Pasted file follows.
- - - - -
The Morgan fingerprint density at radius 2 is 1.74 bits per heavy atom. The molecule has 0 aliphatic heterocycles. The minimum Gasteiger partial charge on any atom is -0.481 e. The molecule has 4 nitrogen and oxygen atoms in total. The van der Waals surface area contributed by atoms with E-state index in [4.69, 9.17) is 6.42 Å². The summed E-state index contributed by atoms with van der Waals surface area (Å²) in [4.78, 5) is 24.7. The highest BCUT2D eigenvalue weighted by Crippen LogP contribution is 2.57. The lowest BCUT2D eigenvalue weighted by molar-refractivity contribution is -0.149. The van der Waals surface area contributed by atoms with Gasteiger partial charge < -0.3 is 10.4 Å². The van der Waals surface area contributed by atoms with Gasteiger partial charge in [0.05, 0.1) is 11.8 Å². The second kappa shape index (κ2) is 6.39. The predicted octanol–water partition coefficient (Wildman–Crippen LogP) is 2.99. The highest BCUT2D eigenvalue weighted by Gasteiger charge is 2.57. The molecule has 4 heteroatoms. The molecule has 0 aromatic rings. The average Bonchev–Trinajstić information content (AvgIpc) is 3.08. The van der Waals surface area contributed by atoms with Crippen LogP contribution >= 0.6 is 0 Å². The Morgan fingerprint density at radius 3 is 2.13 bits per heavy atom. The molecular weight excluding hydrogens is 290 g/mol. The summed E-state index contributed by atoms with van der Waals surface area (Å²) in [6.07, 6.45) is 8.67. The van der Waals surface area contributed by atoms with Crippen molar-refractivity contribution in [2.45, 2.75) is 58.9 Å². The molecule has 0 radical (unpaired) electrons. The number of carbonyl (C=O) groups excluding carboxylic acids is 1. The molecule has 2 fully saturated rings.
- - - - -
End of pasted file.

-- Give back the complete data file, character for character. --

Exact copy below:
The Morgan fingerprint density at radius 2 is 1.74 bits per heavy atom. The molecule has 0 aliphatic heterocycles. The minimum Gasteiger partial charge on any atom is -0.481 e. The molecule has 4 nitrogen and oxygen atoms in total. The van der Waals surface area contributed by atoms with E-state index in [4.69, 9.17) is 6.42 Å². The summed E-state index contributed by atoms with van der Waals surface area (Å²) in [4.78, 5) is 24.7. The highest BCUT2D eigenvalue weighted by Crippen LogP contribution is 2.57. The lowest BCUT2D eigenvalue weighted by molar-refractivity contribution is -0.149. The van der Waals surface area contributed by atoms with Gasteiger partial charge < -0.3 is 10.4 Å². The van der Waals surface area contributed by atoms with Gasteiger partial charge in [0.05, 0.1) is 11.8 Å². The second kappa shape index (κ2) is 6.39. The predicted octanol–water partition coefficient (Wildman–Crippen LogP) is 2.99. The highest BCUT2D eigenvalue weighted by Gasteiger charge is 2.57. The molecule has 4 heteroatoms. The molecule has 0 aromatic rings. The average Bonchev–Trinajstić information content (AvgIpc) is 3.08. The van der Waals surface area contributed by atoms with Crippen LogP contribution >= 0.6 is 0 Å². The Morgan fingerprint density at radius 3 is 2.13 bits per heavy atom. The molecular weight excluding hydrogens is 290 g/mol. The summed E-state index contributed by atoms with van der Waals surface area (Å²) in [6.07, 6.45) is 8.67. The van der Waals surface area contributed by atoms with Crippen molar-refractivity contribution in [2.45, 2.75) is 58.9 Å². The molecule has 0 radical (unpaired) electrons. The number of carbonyl (C=O) groups excluding carboxylic acids is 1. The molecule has 2 fully saturated rings.